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The New York Liberty played their strongest game of the young season, but fell 84-78 to the Atlanta Dream. New York falls to 0-3, while Atlanta climbs to 2-1. Jaz Jones led the team in scoring with 20 points, while Betnijah Laney paced the Dream with a career-high 30 on 11/18 shooting. 

Coming into the game, all eyes were on the matchup between the two lottery picks, #1 Sabrina Ionescu and #4 Chennedy Carter. However, nearly halfway through the second quarter, Ionescu badly rolled her ankle near midcourt. To that point, she had 10 points on 4/5 shooting, and had helped to lead the Liberty back into the game after a flat start (more on that later). The entire fanbase holds its breath as we await further news, but Ionescu appears to have avoided the worst case scenario.

Before she left, Ionescu had several highlights. The best of them came just seconds before her injury. After Ionescu converted a layup, Atlanta tried to push the pace, launching a pass to Blake Dietrick. Ionescu, sprinting full speed, had just enough time to get her head around and leap to knock the pass off course, doing her best impression of — Jamal Adams? Landon Collins? Who does New York football even have at safety anymore? Ionescu angled the ball to Layshia Clarendon, then her momentum carried her into a backwards somersault. After the tip drill, Clarendon dribbled past the scattered defense to convert the lay-in.

For her part, Carter had a decent game. She put up 17 points and three assists before fouling out. She did so on just 6/15 shooting, and had been held in check for most of the game. Carter did, however, take over the game late, going 3/4 and scoring eight points in the final frame, and was the quickest player on the court, looking unstoppable during that stretch. Still, for a New York Liberty team that struggled immensely in stopping anybody, this game showed major improvement, though there were questionable lapses early.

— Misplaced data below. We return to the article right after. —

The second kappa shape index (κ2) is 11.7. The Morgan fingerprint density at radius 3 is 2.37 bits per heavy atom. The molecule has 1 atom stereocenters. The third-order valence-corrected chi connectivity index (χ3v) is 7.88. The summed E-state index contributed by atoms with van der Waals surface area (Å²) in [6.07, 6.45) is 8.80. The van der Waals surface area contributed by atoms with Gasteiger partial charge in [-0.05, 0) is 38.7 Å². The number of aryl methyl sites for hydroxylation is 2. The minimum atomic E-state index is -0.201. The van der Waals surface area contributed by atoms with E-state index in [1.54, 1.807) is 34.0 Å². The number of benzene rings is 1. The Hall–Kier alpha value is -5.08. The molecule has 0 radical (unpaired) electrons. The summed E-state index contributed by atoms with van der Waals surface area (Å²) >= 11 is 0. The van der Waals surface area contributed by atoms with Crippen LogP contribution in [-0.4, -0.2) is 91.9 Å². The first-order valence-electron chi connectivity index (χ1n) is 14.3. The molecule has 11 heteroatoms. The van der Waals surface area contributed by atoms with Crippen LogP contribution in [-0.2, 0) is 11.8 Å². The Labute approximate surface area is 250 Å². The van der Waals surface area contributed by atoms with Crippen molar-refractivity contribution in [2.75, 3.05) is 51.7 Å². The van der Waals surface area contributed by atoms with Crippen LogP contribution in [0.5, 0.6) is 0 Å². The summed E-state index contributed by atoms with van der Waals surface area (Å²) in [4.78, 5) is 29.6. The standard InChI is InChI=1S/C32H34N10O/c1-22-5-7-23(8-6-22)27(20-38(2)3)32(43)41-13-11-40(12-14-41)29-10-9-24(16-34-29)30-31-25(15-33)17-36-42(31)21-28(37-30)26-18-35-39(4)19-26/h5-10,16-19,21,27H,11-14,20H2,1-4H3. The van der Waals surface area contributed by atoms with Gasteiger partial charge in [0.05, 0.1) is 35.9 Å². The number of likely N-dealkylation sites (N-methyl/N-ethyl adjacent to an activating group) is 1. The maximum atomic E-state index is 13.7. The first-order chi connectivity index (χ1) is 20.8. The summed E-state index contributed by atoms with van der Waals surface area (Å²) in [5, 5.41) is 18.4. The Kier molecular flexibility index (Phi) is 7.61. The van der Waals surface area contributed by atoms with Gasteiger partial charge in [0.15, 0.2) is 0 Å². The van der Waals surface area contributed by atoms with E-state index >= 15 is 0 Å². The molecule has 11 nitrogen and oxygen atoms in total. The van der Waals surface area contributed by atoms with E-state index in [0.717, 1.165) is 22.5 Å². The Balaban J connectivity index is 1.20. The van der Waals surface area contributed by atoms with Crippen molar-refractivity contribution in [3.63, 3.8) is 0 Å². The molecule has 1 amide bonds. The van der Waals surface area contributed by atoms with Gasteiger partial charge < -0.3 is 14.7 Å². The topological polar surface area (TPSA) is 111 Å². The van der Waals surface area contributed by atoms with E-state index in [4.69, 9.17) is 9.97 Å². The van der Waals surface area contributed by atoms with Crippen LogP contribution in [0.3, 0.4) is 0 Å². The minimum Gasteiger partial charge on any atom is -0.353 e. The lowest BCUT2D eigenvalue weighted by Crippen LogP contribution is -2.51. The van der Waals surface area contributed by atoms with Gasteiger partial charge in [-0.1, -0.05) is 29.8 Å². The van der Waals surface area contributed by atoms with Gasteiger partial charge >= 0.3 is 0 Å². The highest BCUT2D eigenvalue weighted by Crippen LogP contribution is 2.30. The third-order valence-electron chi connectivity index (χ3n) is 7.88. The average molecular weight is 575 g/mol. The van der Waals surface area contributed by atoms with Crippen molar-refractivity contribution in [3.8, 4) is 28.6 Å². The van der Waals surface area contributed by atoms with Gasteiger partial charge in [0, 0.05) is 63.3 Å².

A Nightmare Start Against the Dream

By the time the Liberty finally put the ball through the basket, nearly half the first quarter had elapsed and the Dream had scored a dozen. Everything looked rough: missed shots, a run of five straight possessions that ended in turnovers, and lots of lapses in effort. In a game in which they would surrender 17 offensive rebounds, the Liberty forfeited seven second-chance opportunities in the first quarter alone. 

Here, three players turn to rebound the ball, but not one puts a body on Laney, who crashes from the weak side for the easy putback and the foul.

On the night, New York got very little from their starting frontcourt vets. In a combined 39 minutes, Amanda Zahui B and Kiah Stokes combined to miss all 10 of their looks from the floor, contributing just two points, a dozen boards, and four blocks. A bright spot on defense, though: Zahui B and Stokes were two of five Liberty players (along with Jones, Kylee Shook, and Willoughby) to notch multiple blocks, and the 11 total blocks tied a team record:

Offensively, other players had to pick up the slack. Several players keyed the comeback and kept the game close: Layshia Clarendon, Jazmine Jones, and Jocelyn Willoughby.